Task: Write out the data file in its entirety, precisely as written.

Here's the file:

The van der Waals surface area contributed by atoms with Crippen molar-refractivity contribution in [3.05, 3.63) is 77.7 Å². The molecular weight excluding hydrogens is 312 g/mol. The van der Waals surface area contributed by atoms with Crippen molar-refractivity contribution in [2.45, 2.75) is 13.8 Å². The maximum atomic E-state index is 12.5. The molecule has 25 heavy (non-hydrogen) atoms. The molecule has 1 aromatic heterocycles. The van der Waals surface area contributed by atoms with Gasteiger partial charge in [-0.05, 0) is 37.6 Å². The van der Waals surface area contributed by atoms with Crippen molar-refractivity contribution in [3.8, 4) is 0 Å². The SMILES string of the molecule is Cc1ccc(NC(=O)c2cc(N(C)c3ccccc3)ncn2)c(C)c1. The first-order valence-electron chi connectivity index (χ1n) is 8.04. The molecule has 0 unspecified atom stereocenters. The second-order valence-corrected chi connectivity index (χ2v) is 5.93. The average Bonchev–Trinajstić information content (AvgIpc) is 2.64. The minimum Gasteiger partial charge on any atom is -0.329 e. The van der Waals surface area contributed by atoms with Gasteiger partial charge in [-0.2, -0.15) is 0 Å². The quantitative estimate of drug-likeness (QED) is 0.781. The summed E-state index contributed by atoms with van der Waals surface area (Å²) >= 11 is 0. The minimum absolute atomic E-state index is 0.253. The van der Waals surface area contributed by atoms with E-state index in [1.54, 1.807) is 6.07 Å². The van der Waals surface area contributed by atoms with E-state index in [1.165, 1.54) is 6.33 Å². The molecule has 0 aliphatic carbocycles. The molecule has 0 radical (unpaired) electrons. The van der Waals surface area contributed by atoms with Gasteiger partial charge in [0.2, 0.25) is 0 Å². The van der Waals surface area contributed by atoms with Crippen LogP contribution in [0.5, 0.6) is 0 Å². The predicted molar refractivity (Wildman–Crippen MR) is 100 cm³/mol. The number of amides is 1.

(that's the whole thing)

The van der Waals surface area contributed by atoms with Crippen molar-refractivity contribution in [3.05, 3.63) is 77.7 Å². The molecular weight excluding hydrogens is 312 g/mol. The van der Waals surface area contributed by atoms with Crippen molar-refractivity contribution in [2.45, 2.75) is 13.8 Å². The maximum atomic E-state index is 12.5. The molecule has 25 heavy (non-hydrogen) atoms. The molecule has 1 aromatic heterocycles. The van der Waals surface area contributed by atoms with Gasteiger partial charge in [-0.05, 0) is 37.6 Å². The van der Waals surface area contributed by atoms with Crippen molar-refractivity contribution in [3.8, 4) is 0 Å². The SMILES string of the molecule is Cc1ccc(NC(=O)c2cc(N(C)c3ccccc3)ncn2)c(C)c1. The first-order valence-electron chi connectivity index (χ1n) is 8.04. The molecule has 0 unspecified atom stereocenters. The second-order valence-corrected chi connectivity index (χ2v) is 5.93. The average Bonchev–Trinajstić information content (AvgIpc) is 2.64. The minimum Gasteiger partial charge on any atom is -0.329 e. The van der Waals surface area contributed by atoms with Gasteiger partial charge in [-0.2, -0.15) is 0 Å². The quantitative estimate of drug-likeness (QED) is 0.781. The summed E-state index contributed by atoms with van der Waals surface area (Å²) >= 11 is 0. The minimum absolute atomic E-state index is 0.253. The van der Waals surface area contributed by atoms with E-state index in [1.54, 1.807) is 6.07 Å². The van der Waals surface area contributed by atoms with E-state index in [1.165, 1.54) is 6.33 Å². The molecule has 0 aliphatic carbocycles. The molecule has 0 radical (unpaired) electrons. The van der Waals surface area contributed by atoms with Gasteiger partial charge in [0.2, 0.25) is 0 Å². The van der Waals surface area contributed by atoms with Crippen LogP contribution in [0.5, 0.6) is 0 Å². The predicted molar refractivity (Wildman–Crippen MR) is 100 cm³/mol. The number of amides is 1.